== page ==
"This is why I don't blog." —Anonymous

The classic “Lockean” thesis about full and partial belief says full belief is rational iff strong partial belief is rational. Hannes Leitgeb’s “Humean” thesis proposes a subtler connection. $ \newcommand\p{Pr} \newcommand{\B}{\mathbf{B}} \newcommand{\given}{\mid} $ The Humean Thesis For a rational agent whose full beliefs are given by the set $\mathbf{B}$, and whose credences by the probability function $\p$: $B \in \mathbf{B}$ iff $\p(B \given A) > t$ for all $A$ consistent with $\mathbf{B}$.... Read more

If you look at the little network diagram below, you’ll probably agree that $P$ is the most “central” node in some intuitive sense. This post is about using a belief’s centrality in the web of belief to give a coherentist account of its justification. The more central a belief is, the more justified it is. But how do we quantify “centrality”? The rough idea: the more ways there are to arrive at a proposition by following inferential pathways in the web of belief, the more central it is.... Read more

Today The Open Handbook of Formal Epistemology is available for download. It’s an open access book, the first published by PhilPapers itself. (The editors are Richard Pettigrew and me.) The book features 11 outstanding entries by 11 wonderful philosophers. “Precise Credences”, by Michael G. Titelbaum “Decision Theory”, by Johanna Thoma “Imprecise Probabilities”, by Anna Mahtani “Primitive Conditional Probabilities”, by Kenny Easwaran “Infinitesimal Probabilities”, by Sylvia Wenmackers “Comparative Probabilities”, by Jason Konek “Belief Revision Theory”, by Hanti Lin “Ranking Theory”, by Franz Huber “Full & Partial Belief”, by Konstantin Genin “Doxastic Logic”, by Michael Caie “Conditionals”, by R.... Read more

How does prestige correlate with placement in academic philosophy? There’s good stuff on this already, like this post by Carolyn Dicey Jennings, Pablo Contreras Kallens, and Justin Vlasits.1 This post uses the same data sources, but emphasizes different things (visualization, North American PhDs, and primarily tenure-track jobs). TT Placement in North America Let’s start with a simple question of broad interest. In North America, how well does the PGR rating of one’s PhD-granting program predict one’s chances of landing a tenure-track (TT) job?... Read more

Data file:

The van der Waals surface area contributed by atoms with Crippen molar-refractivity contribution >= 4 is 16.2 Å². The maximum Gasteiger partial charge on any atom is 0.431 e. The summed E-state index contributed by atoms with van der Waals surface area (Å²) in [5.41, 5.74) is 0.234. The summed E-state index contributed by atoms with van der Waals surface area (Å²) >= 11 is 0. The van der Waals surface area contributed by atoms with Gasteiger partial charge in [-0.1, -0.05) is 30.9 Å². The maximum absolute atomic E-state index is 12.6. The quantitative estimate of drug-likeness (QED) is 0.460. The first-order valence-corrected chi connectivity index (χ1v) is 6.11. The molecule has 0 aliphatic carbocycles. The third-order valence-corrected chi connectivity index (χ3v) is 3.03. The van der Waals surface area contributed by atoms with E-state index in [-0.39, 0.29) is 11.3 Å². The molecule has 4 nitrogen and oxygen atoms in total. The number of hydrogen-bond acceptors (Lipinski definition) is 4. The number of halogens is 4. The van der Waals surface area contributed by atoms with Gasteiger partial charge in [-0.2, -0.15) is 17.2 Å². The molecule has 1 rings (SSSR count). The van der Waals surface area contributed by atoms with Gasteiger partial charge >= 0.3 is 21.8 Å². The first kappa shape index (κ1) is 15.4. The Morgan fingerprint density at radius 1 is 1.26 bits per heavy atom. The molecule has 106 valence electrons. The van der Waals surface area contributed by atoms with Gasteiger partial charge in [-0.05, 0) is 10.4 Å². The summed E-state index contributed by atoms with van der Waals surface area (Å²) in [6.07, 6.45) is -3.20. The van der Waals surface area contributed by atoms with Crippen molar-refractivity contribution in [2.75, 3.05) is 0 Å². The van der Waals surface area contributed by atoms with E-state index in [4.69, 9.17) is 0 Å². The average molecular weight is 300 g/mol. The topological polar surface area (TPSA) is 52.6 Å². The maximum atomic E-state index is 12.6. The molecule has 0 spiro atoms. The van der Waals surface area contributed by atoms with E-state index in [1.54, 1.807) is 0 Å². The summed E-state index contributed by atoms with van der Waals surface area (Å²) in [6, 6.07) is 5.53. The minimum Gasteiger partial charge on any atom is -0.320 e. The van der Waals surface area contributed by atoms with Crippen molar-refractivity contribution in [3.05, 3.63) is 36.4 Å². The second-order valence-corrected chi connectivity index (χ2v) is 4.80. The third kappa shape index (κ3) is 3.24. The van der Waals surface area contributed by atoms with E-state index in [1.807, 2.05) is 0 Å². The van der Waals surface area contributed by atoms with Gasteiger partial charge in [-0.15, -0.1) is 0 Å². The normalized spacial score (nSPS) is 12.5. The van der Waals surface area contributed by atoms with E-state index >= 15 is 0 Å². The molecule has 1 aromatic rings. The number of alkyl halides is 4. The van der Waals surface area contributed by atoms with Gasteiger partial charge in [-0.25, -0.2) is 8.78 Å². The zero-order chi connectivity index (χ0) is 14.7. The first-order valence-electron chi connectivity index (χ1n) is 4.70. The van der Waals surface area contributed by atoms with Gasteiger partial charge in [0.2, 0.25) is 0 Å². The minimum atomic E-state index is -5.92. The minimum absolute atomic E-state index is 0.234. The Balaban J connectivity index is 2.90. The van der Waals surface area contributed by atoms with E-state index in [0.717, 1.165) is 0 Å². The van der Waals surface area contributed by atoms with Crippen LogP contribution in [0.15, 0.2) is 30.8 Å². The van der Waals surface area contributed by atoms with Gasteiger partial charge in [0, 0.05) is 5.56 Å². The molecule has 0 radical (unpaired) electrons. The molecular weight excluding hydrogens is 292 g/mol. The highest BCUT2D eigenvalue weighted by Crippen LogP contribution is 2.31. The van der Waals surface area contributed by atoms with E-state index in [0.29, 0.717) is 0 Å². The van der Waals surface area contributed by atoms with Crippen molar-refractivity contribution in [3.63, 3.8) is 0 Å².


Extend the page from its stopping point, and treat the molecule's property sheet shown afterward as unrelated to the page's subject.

Here’s a striking result that caught me off guard the other day. It came up in a facebook thread, and judging by the discussion there it caught a few other people in this neighbourhood off guard too. The short version: chances are “self-expecting” pretty much if and only if they’re “self-certain”. Less cryptically: the chance of a proposition equals its expected chance just in case the chance function assigns probability 1 to itself being the true chance function, modulo an exception to be discussed below.... Read more

How much does a PhD from a prestigious program help you on the job market in academic philosophy? It makes a big difference to where you get a tenure-track job, if you do get one (see here). It also seems to make some difference to whether you get a tenure-track job (though maybe not as much as one might have thought: see here). But here I want to consider whether it makes a difference to how long it takes to get a tenure-track job, if you do get one.... Read more

This post is the second of two devoted to an idea of David Wallace’s: applying Google’s PageRank algorithm to the APDA placement data. Part 1 Part 2 Source on GitHub Last time we looked at the motivation and theory behind the idea. Now we’ll try predicting PageRanks. Can students who care about PageRank use the latest PGR to guesstimate a program’s PageRank 5 or 10 years in the future?... Read more

This is the first of two posts devoted to an idea of David Wallace’s. Part 1 Part 2 Source on GitHub Suppose you pick a philosophy PhD program at random and you go visit their website. There you pick a random person from the faculty list and see where they got their PhD. Then you go to that program’s website and repeat the exercise: pick a random faculty member, see where they did their PhD, and go to that program’s website.... Read more

In the previous post we saw there’s about a $35$% chance a given referee will agree to review a paper for Ergo. And on average it takes about $5.8$ tries to find two referees for a submission. The full empirical distribution looks like this: But there’s also an a priori way of exploring an editor’s predicament here, by using a classic model: the negative binomial distribution. So I thougth I’d make a little exercise of seeing how well the model captures the empirical reality here.... Read more

Finding willing referees is one of the more tedious parts of an editor’s job. And with all the talk about how overloaded the peer-review system is, it’s worth pausing to examine just how hard it is to find referees. Well, at Ergo it takes on average 5.8 tries before we find two referees to review a submission. The following plot gives the full picture. So most submissions take six or fewer invites, and the overwhelming majority require fewer than 10.... Read more

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